Popular email providers such as Microsoft365 and Google typically have security programs and tools built into their software, including basic email filtering and spam protection. However, even if incoming emails are being scanned, you may not be fully proofed against phishing emails.
Many phishing emails arrive as plain text messages without enough red flags to be quarantined. In these cases, you can implement various other levels of security for even better protection. This next level of service can include security features such as:
- Tagging emails that come from an email that is external to the organization
- Converting attachments into safe PDFs for you to review before restoring the original email
- Link masking to verify email links’ safety before allowing you to access websites
- Whitelisting domains or email addresses to reduce false quarantines while still triaging threats successfully
Some of these features may be inconvenient in some ways, but these minor inconveniences are worthwhile if they can prevent you from being successfully targeted by phishing emails. It can be tempting to turn off security features that you feel are disruptive to your work. If the time is put into these features it will become second nature and not an inconvenience while protecting the company.
Instead of compromising your security, check in with your IT service provider about your options. Working with an IT service provider such as Data Evolution can help you ensure the appropriate security measures are active and determine if you need any higher tiers of security.
Teach your users how to stop phishing emails
When it comes to your end users, ensure they have up-to-date antivirus and antimalware software in place. Traditional antivirus programs run on signature databases to identify known threats and are only updated when new threats are identified. Modern security programs are more advanced and use AI to detect any abnormalities in real time.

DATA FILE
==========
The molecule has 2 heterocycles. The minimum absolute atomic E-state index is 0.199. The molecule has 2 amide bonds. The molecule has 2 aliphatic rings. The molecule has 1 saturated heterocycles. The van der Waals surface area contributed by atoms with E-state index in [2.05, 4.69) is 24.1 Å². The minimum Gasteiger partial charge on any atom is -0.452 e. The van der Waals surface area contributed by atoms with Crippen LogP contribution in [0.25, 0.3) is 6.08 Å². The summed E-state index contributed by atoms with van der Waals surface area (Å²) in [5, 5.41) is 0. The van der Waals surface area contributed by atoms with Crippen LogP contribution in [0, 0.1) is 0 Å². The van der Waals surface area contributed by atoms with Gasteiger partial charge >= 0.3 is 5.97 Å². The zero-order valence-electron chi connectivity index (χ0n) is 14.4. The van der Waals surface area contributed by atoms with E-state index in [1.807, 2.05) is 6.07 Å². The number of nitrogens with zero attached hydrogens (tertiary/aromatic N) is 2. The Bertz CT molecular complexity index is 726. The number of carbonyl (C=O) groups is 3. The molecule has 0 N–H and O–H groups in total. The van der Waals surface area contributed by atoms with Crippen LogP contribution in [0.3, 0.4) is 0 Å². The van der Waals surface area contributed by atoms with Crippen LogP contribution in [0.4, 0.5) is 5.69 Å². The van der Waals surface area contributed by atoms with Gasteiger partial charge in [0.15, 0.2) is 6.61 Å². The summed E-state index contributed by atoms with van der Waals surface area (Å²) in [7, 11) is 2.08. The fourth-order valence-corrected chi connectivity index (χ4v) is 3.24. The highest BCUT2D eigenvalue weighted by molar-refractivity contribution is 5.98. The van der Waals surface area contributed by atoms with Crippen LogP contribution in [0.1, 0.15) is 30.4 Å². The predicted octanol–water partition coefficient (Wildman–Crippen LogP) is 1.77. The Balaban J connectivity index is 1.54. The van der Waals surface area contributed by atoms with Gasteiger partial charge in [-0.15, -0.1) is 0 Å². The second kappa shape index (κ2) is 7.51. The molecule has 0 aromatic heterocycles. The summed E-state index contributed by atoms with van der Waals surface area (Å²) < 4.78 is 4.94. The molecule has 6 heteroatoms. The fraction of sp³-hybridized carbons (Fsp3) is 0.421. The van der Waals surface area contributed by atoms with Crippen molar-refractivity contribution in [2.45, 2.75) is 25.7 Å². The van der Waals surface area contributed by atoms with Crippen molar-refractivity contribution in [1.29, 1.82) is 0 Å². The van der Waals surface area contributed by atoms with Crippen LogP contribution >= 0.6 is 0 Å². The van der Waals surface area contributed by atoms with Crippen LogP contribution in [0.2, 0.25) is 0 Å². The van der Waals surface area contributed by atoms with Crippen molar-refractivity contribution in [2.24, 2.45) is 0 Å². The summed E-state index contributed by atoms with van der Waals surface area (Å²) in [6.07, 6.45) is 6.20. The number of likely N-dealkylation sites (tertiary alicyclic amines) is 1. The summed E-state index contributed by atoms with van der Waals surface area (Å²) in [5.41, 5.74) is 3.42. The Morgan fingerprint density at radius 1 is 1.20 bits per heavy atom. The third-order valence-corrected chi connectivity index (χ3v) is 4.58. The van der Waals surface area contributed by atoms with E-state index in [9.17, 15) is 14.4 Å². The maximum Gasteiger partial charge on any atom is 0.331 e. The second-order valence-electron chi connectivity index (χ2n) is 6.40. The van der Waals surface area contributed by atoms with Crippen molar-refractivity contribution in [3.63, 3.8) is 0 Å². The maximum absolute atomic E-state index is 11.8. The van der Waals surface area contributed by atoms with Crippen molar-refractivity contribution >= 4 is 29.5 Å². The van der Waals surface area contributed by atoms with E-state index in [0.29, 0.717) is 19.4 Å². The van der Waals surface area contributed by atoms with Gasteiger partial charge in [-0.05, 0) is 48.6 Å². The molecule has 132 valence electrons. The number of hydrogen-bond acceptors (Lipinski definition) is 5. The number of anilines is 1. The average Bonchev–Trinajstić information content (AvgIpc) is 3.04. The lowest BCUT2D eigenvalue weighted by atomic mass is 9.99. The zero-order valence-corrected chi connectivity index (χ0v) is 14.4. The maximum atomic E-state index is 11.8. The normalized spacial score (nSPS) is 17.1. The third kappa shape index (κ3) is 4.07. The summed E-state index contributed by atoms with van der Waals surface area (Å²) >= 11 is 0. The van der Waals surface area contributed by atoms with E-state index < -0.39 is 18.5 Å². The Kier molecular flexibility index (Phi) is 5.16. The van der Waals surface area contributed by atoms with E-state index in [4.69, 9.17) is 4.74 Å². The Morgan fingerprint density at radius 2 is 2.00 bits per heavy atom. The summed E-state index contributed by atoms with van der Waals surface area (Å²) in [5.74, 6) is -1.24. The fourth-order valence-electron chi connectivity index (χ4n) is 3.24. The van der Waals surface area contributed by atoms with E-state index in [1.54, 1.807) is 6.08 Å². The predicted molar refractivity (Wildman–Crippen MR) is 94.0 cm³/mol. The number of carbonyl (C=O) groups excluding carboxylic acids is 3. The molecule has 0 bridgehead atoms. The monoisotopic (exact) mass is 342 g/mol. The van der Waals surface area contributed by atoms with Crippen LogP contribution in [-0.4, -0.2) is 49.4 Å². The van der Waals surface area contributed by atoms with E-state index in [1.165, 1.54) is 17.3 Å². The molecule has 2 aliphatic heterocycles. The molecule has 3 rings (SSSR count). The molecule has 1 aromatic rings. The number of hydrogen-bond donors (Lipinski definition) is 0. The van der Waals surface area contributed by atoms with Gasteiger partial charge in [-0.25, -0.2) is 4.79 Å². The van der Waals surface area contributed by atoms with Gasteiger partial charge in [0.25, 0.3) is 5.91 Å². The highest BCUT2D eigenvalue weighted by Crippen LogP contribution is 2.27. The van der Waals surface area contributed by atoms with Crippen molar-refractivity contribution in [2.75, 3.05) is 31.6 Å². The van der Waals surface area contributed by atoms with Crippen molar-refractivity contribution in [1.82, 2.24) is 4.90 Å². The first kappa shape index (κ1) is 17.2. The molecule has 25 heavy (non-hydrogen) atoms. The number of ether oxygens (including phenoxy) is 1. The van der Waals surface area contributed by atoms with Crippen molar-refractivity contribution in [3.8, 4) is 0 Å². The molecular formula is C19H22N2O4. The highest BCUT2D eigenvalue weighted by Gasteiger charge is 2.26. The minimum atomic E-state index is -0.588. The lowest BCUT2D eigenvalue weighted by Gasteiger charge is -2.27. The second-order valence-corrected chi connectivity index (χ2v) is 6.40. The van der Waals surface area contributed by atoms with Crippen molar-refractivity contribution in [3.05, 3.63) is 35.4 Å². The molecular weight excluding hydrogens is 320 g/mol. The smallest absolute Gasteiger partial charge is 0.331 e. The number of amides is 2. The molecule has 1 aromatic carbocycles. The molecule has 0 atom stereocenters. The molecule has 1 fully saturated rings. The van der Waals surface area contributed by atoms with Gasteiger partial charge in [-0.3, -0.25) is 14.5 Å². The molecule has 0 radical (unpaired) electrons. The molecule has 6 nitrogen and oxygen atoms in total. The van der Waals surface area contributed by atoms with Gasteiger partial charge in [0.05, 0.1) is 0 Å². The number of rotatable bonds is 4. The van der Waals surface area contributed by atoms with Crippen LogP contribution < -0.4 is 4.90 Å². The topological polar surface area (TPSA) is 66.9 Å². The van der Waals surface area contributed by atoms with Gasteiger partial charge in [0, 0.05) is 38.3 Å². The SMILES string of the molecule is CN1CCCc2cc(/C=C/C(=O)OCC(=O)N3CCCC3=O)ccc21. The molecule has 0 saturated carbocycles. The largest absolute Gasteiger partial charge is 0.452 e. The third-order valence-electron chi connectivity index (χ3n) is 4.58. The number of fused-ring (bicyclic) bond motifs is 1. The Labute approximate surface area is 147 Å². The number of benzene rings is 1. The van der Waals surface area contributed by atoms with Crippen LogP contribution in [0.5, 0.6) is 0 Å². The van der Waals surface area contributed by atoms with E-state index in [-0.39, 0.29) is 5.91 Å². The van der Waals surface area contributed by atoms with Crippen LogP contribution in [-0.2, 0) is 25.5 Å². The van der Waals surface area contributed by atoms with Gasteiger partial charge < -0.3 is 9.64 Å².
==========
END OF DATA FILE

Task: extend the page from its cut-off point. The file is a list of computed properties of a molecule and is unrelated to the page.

Ultimately, some emails will still make it through your security programs. There are filtering tools that can provide an extra layer of protection in case a user clicks on a bad link or opens a malicious attachment. This makes end-user education a critical piece of your email security.
These days, cybercriminals’ main focus is not trying to hack firewalls. Instead, social engineering poses one of the biggest threats to your security. End-user education teaches your people to identify and avoid threats to protect your company. Read our blog on end-user security training to see how you can implement this crucial education piece from onboarding to offboarding.
Though we understand some tools, programs, and end-user education can pose a minor inconvenience to your workflow, we highly encourage implementing these measures and giving them some time to work. Like any other work habits, seeing these security measures in action will soon become second nature, and the protection they provide is priceless.
Interested in protecting your company’s cybersecurity? Read about these 5 key cybersecurity musts for life science companies, or get in touch with your Data Evolution experts for more information.